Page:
However, as all wool is shed, animals should be kept in straw-filled crates for a few days to prevent cold shock after molt. In the first week after shearing, there is a shock period and then a sudden increase in feed consumption, especially at temperatures lower than 20 °C. Feed consumption doubles with shearing shock and stress. This situation forces the metabolism and causes disorders in the blood circulation. Chronic diseases such as Pasteurella become acute and deaths occur as a result. 50% or more of deaths in Angora rabbits occur in the first week after shearing. For this reason, optimum temperatures of 15 degrees Celsius before shearing and 25 degrees Celsius after shearing should be provided in rabbits. The brightness, specific gravity, softness, elasticity of the wool, length and diameter of the hair, felting, bristle and pollution rate are the factors that determine the quality of the wool. Rabbit wool can be classified into four qualities.
First quality wool is evaluated in two subclasses:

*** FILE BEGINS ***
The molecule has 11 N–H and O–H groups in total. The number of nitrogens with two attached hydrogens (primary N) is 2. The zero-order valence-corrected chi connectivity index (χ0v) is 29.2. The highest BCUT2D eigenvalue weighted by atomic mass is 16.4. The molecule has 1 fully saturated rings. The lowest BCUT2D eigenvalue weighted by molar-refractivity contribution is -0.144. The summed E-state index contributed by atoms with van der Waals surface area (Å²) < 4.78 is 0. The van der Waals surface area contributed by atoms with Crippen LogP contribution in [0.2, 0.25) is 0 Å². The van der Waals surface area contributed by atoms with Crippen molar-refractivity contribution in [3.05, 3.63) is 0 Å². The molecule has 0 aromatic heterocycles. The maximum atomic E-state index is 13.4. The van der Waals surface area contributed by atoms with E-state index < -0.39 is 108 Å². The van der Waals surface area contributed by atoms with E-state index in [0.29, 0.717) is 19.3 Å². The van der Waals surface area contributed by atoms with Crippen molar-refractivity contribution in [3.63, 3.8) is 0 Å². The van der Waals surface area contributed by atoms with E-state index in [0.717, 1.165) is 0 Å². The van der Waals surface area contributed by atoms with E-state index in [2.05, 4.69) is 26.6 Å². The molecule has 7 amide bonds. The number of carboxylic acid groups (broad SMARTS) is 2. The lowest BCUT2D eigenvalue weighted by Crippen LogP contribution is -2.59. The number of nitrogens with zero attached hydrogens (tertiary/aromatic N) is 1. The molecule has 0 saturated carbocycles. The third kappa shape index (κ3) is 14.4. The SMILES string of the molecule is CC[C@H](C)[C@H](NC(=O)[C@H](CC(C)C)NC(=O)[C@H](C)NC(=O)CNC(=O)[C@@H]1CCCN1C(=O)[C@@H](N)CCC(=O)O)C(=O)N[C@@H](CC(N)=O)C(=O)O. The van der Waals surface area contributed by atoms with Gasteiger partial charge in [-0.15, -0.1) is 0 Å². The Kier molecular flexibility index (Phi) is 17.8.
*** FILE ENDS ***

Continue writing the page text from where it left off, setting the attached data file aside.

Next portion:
- 1A quality wool is a clean, shiny soft and straight (arrow-like) wool longer than 6 cm.
- 1B quality wool is clean shiny soft and wavy wool longer than 6 cm.
- Second quality wool is clean, shiny and soft wool between 3-6 cm.
- The third grade of wool is felted wool.
- Fourth grade wool is dirty wool and this wool is not sold.
Four quality wool is obtained from a rabbit in one shear. The resulting wool is ventilated for several days and classified according to its quality. Wool can be stored for many years in a moisture-free and safe environment. Wool is stored in compressed bales of at least 300 – 400 kg in order to be sold to spinning mills.